Many times we are put into situations where we are asked a
question and need to give an answer on the spot, or "think
on your feet." It could be a sales or customer service
situation, your manager asking you for a progress report, a
request for your ideas on a new community project, or a job
During these times we can feel the pressure. Our heart
begins to race, we start to sweat, we feel our knees knocking,
or we want to hide under a rock. This is because sometimes
the answer we give could mean that big sale, the customer
being satisfied, a promotion or raise, or that dream job.
The following are five secrets to help you master your
"thinking on your feet" skills:
Many times when we are in a high pressure situation where
we are so nervous we really don't hear the actual question.
Been there, done that. To make sure we understand the
question and give the right answer do the following:
o Breathe slower (Benefit: Relaxes body and mind).
o Look directly at the questioner. (Benefit: Increases
o Ask questions (Benefit: increases clarity and shows you
2. Pause to Organize
It is okay to pause. Pause to gather your thoughts. When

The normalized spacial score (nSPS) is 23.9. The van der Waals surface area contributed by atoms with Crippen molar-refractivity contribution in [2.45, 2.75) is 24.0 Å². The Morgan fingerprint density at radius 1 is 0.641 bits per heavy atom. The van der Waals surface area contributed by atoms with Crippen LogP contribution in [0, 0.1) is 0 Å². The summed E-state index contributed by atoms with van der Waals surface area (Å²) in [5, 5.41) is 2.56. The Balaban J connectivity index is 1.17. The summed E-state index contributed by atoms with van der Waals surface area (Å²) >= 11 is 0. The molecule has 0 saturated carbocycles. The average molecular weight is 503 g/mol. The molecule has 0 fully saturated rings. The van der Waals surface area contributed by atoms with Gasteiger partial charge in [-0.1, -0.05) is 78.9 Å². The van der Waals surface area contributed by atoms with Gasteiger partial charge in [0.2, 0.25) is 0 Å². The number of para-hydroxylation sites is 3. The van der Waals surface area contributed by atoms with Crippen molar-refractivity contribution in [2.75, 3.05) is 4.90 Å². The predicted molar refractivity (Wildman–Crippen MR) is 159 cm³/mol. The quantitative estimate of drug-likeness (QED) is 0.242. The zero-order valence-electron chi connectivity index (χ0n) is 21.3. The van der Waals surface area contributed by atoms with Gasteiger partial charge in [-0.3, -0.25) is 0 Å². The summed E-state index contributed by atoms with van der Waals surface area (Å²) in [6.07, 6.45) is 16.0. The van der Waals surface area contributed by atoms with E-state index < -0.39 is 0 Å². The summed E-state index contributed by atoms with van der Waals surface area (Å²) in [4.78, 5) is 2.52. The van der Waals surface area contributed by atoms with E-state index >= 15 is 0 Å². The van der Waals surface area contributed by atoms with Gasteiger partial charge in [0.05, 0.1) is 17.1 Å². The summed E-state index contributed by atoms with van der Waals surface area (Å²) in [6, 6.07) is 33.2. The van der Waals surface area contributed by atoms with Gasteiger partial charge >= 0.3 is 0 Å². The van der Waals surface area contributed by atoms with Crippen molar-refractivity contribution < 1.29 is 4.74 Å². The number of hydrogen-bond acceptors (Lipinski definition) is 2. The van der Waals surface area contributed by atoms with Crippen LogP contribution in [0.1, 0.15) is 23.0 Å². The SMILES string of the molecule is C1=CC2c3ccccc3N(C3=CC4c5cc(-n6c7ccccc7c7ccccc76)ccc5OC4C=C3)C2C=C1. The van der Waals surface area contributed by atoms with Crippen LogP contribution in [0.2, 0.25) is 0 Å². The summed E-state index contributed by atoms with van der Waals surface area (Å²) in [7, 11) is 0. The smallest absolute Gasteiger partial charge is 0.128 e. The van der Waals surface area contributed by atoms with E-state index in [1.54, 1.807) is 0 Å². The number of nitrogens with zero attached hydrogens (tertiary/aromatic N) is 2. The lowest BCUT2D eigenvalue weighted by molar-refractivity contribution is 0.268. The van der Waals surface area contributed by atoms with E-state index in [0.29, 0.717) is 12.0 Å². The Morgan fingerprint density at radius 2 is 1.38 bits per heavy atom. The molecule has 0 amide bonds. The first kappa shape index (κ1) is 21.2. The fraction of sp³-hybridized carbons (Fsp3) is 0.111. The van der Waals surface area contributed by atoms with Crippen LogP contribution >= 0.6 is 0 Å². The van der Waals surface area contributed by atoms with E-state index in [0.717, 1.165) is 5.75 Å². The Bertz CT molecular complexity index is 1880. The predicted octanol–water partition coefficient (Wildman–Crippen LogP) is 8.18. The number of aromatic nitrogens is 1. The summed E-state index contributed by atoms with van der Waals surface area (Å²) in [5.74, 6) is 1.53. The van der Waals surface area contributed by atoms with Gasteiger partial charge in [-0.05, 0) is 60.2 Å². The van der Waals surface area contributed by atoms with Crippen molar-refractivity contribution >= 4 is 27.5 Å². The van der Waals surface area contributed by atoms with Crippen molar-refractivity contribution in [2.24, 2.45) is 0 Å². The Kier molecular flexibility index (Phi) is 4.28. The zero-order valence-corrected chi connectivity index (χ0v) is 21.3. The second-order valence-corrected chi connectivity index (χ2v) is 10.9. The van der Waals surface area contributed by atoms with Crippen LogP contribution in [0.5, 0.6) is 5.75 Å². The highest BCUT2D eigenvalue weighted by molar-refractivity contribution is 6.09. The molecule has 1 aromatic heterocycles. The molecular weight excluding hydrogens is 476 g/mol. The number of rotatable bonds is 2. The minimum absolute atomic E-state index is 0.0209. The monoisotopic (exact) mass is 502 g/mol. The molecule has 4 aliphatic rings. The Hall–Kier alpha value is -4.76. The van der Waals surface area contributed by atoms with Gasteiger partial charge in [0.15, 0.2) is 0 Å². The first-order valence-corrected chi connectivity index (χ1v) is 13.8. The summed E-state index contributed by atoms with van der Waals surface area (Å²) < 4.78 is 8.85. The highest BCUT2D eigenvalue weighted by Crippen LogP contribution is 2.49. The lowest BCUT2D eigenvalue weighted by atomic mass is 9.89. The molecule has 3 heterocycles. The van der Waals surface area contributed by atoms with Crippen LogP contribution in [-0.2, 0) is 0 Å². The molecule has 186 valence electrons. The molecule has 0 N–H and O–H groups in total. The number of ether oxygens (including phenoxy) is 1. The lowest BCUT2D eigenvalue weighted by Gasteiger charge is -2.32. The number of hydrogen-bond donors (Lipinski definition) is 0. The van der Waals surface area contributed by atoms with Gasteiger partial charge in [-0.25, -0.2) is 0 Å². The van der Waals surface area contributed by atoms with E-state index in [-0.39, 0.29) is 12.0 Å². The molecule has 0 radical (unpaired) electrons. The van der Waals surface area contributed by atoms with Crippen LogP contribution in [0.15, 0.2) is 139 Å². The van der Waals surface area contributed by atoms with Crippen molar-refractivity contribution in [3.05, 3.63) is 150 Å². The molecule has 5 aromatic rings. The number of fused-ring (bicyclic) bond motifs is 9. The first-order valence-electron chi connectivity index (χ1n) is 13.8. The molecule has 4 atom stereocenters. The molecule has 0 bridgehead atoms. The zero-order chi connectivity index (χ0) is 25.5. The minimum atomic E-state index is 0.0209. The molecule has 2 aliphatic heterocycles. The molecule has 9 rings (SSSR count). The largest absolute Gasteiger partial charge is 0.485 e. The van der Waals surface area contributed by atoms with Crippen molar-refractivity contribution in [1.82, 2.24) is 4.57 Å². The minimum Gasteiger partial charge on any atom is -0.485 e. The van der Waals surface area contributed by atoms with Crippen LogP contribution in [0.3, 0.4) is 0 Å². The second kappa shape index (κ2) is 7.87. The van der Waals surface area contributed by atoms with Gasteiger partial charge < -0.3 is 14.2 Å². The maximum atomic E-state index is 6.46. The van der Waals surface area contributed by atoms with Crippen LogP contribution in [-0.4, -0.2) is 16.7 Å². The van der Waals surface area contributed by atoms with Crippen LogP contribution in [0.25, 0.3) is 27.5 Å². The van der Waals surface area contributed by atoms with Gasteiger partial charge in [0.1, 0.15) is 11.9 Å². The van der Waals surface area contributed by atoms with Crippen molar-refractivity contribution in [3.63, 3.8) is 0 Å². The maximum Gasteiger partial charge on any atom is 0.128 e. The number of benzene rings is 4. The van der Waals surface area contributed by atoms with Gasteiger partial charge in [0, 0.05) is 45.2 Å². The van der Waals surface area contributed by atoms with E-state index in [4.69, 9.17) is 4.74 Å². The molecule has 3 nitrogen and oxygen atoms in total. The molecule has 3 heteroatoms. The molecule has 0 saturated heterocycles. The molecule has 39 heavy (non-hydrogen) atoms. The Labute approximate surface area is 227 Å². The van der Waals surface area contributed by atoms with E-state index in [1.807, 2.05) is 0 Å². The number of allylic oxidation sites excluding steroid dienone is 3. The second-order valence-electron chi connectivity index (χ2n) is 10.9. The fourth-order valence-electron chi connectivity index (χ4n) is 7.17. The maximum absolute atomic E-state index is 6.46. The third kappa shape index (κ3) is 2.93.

you pause you look and sound poised and in control.
Remember, there is power in silence.
3. Repeat the Question
This has several benefits:
* Buys you time to think.
* Communicates a complete piece of information.
* Allows you to take control of the question by rephrasing
the question to a more positive light if needed.
* Enables everyone, if in a public setting, to hear the
4. Focus on One Main Point and Support It
The number one reason why we sometimes freeze up when
asked to think on our feet is because we have so many ideas
running around in our minds. We don't know which idea to
Here's the solution: Go with the first idea that comes to mind
and say it. By sticking with that one point you can focus on
two or three supporting points. You sound more direct and
confident when giving your answer.
5. Summarize and Stop (SAS)
End your answer with some SAS (Summarize and Stop). Give
your answer, summarize, and stop. Don't apologize and
don't ramble on beyond the finish. Try this trick: repeat the
essence of the question. For example, you may be asked,
"Why did you stop the project?" In your summary you
might say, "And that's why we decided to start another
project." Then stop.
Give your answer, let them know the end is near by saying:
Then simply stop. Remember SAS.
Apply these techniques so that you can become a master at
"thinking on your feet" and give great answers. You can
practice these skills by joining Toastmasters. In their
meetings they have an exercise called "table topics," in
which you can practice this skill in a supportive